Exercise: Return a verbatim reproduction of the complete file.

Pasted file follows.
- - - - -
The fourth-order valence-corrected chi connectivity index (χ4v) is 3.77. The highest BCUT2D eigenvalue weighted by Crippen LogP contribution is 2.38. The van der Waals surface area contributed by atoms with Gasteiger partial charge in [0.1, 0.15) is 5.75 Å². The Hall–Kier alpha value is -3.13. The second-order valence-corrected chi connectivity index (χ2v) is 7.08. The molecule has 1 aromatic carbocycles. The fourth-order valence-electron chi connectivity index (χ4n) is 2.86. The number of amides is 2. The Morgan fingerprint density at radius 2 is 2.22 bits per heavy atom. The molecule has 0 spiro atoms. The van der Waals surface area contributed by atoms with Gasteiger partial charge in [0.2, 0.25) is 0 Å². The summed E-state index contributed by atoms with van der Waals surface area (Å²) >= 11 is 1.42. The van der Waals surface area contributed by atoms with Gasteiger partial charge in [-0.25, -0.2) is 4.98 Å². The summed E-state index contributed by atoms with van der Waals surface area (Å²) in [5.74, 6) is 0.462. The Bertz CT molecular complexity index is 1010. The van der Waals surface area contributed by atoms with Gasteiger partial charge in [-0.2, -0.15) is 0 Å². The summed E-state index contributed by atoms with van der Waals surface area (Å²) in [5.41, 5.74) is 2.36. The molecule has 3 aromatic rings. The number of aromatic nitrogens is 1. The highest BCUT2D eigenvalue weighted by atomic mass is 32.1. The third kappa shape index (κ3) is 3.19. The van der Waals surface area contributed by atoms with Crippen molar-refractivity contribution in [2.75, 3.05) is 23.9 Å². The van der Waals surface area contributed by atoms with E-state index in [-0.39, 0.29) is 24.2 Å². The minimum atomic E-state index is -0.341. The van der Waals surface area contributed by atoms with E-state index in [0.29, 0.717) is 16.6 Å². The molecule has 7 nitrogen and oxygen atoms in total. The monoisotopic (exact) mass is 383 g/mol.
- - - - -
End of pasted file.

The fourth-order valence-corrected chi connectivity index (χ4v) is 3.77. The highest BCUT2D eigenvalue weighted by Crippen LogP contribution is 2.38. The van der Waals surface area contributed by atoms with Gasteiger partial charge in [0.1, 0.15) is 5.75 Å². The Hall–Kier alpha value is -3.13. The second-order valence-corrected chi connectivity index (χ2v) is 7.08. The molecule has 1 aromatic carbocycles. The fourth-order valence-electron chi connectivity index (χ4n) is 2.86. The number of amides is 2. The Morgan fingerprint density at radius 2 is 2.22 bits per heavy atom. The molecule has 0 spiro atoms. The van der Waals surface area contributed by atoms with Gasteiger partial charge in [0.2, 0.25) is 0 Å². The summed E-state index contributed by atoms with van der Waals surface area (Å²) >= 11 is 1.42. The van der Waals surface area contributed by atoms with Gasteiger partial charge in [-0.25, -0.2) is 4.98 Å². The summed E-state index contributed by atoms with van der Waals surface area (Å²) in [5.74, 6) is 0.462. The Bertz CT molecular complexity index is 1010. The van der Waals surface area contributed by atoms with Gasteiger partial charge in [-0.2, -0.15) is 0 Å². The summed E-state index contributed by atoms with van der Waals surface area (Å²) in [5.41, 5.74) is 2.36. The molecule has 3 aromatic rings. The number of aromatic nitrogens is 1. The highest BCUT2D eigenvalue weighted by atomic mass is 32.1. The third kappa shape index (κ3) is 3.19. The van der Waals surface area contributed by atoms with Crippen molar-refractivity contribution in [2.75, 3.05) is 23.9 Å². The van der Waals surface area contributed by atoms with E-state index in [-0.39, 0.29) is 24.2 Å². The minimum atomic E-state index is -0.341. The van der Waals surface area contributed by atoms with E-state index in [0.29, 0.717) is 16.6 Å². The molecule has 7 nitrogen and oxygen atoms in total. The monoisotopic (exact) mass is 383 g/mol.